Virus infects U.S. military drones

A computer virus has reportedly infected Predator and Reaper drones deployed in Afghanistan and other war zones.

According to Danger Room’s Noah Shachtman, the virus – which was first detected two weeks ago – logs every keystroke as U.S.-based pilots remotely fly combat and surveillance missions overseas.

Unsurprisingly, military sources claim the virus hasn’t managed to compromise classified information. As such, the drones have yet to be grounded. 

However, one source did acknowledge that the virus has successfully resisted multiple efforts to remove it from computer networks at the Creech Air Force Base in Nevada.

“We keep wiping it off, and it keeps coming back,” the source told Shachtman. “We think it’s benign. But we just don’t know… It’s getting a lot of attention. But no one’s panicking. Yet.”

Indeed, military network security specialists say the are unsure whether the virus and its “keylogger” payload were injected intentionally or by accident, with some speculating it may be a common piece of malware that “just happened” to make its way into sensitive networks.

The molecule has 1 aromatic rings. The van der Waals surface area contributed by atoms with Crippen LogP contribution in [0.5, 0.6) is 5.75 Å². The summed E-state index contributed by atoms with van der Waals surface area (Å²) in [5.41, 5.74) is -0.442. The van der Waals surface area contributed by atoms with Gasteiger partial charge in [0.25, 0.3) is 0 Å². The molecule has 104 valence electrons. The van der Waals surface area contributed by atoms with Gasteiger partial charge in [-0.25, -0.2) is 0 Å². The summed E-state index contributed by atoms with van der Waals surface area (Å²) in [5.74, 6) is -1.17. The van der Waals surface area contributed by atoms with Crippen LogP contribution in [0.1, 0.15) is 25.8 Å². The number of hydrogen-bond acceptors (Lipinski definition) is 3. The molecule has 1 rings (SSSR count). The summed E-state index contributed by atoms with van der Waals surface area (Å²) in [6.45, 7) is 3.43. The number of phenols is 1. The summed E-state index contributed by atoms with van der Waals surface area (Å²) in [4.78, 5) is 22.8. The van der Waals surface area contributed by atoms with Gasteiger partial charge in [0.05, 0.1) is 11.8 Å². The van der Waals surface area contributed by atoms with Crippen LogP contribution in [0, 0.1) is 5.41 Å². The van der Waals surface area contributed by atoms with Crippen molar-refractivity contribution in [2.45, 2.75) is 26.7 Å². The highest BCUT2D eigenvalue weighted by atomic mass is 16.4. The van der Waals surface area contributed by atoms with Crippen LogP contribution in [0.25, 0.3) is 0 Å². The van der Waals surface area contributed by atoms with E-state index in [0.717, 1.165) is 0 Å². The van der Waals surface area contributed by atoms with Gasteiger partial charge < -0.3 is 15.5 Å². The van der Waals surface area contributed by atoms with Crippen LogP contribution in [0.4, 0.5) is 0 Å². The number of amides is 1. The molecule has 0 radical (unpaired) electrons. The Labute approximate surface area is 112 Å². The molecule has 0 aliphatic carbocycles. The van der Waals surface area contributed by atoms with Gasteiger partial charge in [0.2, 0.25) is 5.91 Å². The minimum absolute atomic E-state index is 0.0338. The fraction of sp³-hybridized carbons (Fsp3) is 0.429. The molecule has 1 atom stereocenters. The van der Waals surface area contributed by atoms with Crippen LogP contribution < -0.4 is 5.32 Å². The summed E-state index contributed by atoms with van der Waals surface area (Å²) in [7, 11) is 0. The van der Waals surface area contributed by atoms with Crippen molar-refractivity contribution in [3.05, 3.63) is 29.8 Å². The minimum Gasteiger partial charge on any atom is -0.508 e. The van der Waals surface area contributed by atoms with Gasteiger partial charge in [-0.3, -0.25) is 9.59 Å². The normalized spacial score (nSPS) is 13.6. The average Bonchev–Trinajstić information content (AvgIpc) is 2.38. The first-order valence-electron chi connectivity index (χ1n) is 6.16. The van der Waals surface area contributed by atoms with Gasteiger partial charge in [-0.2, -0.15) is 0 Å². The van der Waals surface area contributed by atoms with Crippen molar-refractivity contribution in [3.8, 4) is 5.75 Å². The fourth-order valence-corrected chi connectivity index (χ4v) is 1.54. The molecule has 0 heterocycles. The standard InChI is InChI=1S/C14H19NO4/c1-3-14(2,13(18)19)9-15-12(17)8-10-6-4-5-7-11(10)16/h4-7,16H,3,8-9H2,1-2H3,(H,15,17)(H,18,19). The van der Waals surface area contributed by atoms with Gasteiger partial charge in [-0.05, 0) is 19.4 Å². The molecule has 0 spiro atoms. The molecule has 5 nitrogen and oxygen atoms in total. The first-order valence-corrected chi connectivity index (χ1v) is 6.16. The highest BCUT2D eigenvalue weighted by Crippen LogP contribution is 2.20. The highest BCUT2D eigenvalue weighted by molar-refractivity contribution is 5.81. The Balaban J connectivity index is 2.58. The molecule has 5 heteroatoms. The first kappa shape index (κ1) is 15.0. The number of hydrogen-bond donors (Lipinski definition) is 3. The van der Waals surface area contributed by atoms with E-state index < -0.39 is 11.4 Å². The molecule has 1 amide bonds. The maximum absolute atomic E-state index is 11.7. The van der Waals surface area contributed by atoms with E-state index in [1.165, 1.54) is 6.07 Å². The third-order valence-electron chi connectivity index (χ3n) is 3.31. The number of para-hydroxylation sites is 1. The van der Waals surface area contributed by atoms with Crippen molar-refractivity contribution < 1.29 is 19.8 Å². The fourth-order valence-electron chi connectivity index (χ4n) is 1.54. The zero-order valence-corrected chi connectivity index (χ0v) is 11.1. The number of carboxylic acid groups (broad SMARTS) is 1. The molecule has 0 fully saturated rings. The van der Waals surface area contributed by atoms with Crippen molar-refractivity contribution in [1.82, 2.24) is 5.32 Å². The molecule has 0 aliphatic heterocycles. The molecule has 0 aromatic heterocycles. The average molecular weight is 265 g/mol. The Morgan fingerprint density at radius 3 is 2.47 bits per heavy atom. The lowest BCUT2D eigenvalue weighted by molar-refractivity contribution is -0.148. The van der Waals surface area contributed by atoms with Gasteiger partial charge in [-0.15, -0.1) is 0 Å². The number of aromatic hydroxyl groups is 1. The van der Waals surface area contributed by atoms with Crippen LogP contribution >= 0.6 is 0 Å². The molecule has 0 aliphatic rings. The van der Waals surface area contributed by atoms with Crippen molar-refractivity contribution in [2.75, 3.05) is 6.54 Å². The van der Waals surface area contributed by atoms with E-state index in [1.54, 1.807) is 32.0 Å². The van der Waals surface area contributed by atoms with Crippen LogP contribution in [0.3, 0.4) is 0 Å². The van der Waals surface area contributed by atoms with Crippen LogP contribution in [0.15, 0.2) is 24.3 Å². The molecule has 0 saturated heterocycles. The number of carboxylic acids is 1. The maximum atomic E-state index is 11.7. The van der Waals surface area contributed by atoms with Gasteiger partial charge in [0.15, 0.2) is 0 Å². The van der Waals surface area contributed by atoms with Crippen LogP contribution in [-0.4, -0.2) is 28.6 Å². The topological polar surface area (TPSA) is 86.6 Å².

Perhaps most worryingly, the specialists are unable to determine how far the virus has spread – but they are confident the malware has affected both classified and unclassified systems at Creech. 

“That raises the possibility, at least, that secret data may have been captured by the keylogger, and then transmitted over the public Internet to someone outside the military chain of command,” Shachtman explained. 

“[Remember], drone systems are known to have security flaws. Many Reapers and Predators don’t encrypt the video they transmit to American troops on the ground, and drone footage [was found in 2009] on the laptops of Iraqi insurgents. A $26 piece of software allowed the militants to capture the video.”

For its part, the Air Force refused to directly address reports of a rampaging drone virus.

“We generally do not discuss specific vulnerabilities, threats, or responses to our computer networks, since that helps people looking to exploit or attack our systems to refine their approach,” said Lt. Col. Tadd Sholtis, a spokesman for Air Combat Command, which oversees the drones and all other Air Force tactical aircraft.

“We invest a lot in protecting and monitoring our systems to counter threats and ensure security, which includes a comprehensive response to viruses, worms, and other malware we discover.”